Reliving the past in the present
zomby – labyrinth (taken from “nothing“, 4ad 2011)
mosca – bax (taken from numbers 12″, 2011)
martyn – we are you in the future (taken from “ghost people“, brainfeeder 2011)
damu – after indigo (taken from “unity“, keysound recordings 2011)
2011 has been a great year for new electronic music (for lack of a better term, and because I’m tired of keeping up with the ever-changing genre names), and these last few months have been especially fruitful. New albums/singles by new and established artists are being released by the bucket-load, and a lot of it is sounding fresh and energetic. A common thread to a lot of the stuff I’m currently into is that a lot of artists are integrating obvious throwback elements in their tracks. Since I’ve been listening to a lot of stuff since 1991, a lot of these tracks feel like electronic music has come full circle😉
Zomby released one of my favourites of 2011 with his dark and carelessly inspired “Dedication“. Where that debut album was introspective and unhinged, his new “Nothing” EP is more upbeat and harks back to the golden era of rave. Check out “Labyrinth” above.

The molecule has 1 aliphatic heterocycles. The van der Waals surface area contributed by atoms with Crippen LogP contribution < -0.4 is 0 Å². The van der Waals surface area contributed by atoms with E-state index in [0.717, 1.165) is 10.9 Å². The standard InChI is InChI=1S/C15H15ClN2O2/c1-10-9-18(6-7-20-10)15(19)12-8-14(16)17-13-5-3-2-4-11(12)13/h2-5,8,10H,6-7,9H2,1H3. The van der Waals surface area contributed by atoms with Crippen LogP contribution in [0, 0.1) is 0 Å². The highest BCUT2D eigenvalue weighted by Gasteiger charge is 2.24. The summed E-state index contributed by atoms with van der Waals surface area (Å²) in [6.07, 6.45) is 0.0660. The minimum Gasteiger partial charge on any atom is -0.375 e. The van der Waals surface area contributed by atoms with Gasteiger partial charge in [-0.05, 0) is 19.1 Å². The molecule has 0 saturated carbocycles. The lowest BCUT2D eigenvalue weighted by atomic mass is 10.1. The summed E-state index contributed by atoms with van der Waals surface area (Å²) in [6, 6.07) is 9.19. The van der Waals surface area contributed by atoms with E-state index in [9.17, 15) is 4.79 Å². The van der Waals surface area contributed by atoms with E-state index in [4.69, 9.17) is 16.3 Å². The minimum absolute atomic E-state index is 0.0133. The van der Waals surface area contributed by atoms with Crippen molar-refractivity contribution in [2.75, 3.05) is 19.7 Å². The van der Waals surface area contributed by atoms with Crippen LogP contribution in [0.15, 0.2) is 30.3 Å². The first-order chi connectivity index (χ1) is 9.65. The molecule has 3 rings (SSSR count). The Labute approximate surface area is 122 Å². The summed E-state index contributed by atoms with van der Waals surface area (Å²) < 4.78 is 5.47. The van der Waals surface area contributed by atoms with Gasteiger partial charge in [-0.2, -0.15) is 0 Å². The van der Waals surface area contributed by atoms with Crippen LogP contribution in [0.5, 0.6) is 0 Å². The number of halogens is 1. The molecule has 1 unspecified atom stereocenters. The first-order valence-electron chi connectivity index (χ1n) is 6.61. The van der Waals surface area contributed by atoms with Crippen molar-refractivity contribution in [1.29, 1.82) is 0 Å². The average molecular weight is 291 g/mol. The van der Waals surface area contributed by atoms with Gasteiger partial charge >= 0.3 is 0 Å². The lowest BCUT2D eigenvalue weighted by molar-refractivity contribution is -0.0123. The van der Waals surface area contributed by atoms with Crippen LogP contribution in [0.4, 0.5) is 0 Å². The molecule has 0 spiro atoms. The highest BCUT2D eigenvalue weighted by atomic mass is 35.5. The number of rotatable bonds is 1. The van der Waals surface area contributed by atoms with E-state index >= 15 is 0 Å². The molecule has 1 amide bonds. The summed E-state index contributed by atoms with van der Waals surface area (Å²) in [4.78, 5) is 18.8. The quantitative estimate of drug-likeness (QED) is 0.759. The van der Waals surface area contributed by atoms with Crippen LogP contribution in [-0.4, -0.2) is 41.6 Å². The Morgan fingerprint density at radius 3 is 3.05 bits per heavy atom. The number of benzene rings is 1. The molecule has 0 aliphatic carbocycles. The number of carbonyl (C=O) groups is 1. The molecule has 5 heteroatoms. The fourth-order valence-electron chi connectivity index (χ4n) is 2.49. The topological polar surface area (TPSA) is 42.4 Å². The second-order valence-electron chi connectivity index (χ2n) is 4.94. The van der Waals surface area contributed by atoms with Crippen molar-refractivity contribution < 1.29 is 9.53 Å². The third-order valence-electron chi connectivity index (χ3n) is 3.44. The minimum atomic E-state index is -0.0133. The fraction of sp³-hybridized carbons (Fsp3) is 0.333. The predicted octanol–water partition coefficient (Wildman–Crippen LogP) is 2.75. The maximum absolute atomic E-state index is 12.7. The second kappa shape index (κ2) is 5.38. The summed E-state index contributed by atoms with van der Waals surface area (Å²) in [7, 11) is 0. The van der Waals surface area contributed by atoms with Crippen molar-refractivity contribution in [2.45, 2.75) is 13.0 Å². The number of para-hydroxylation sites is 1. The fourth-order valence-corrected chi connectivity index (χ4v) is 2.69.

Mosca started releasing tracks in 2010, but has been dj’ing for a lot longer. His “Bax” combines razor-sharp production and obvious 2step influences with one large bass line. Love it.
US-based Dutch producer Martyn released his second album on Flying Lotus’ Brainfeeder label, but unfortunately it lacks the suspense and killer melodies of his debut “Great Lengths“. The productions sound great, but somehow don’t impress beyond technical prowess. The album’s last track is a corker however: “We are you in the future” is probably the best hommage to the classic Detroit sound you’ll hear this year.
UK producer Damu‘s debut album “Unity” is the third great album released by Keysound Recordings this year – they’re on a roll. With L.V. & Joshua Idehen holding down the soulful side of things and Sully covering the “moody experimental garage” corner, it is up to Damu to create a candy-coloured universe where cascading synths and R&B-samples meet over gorgeous pop hooks… addictive stuff. Check out “After indigo” above for a taste(r).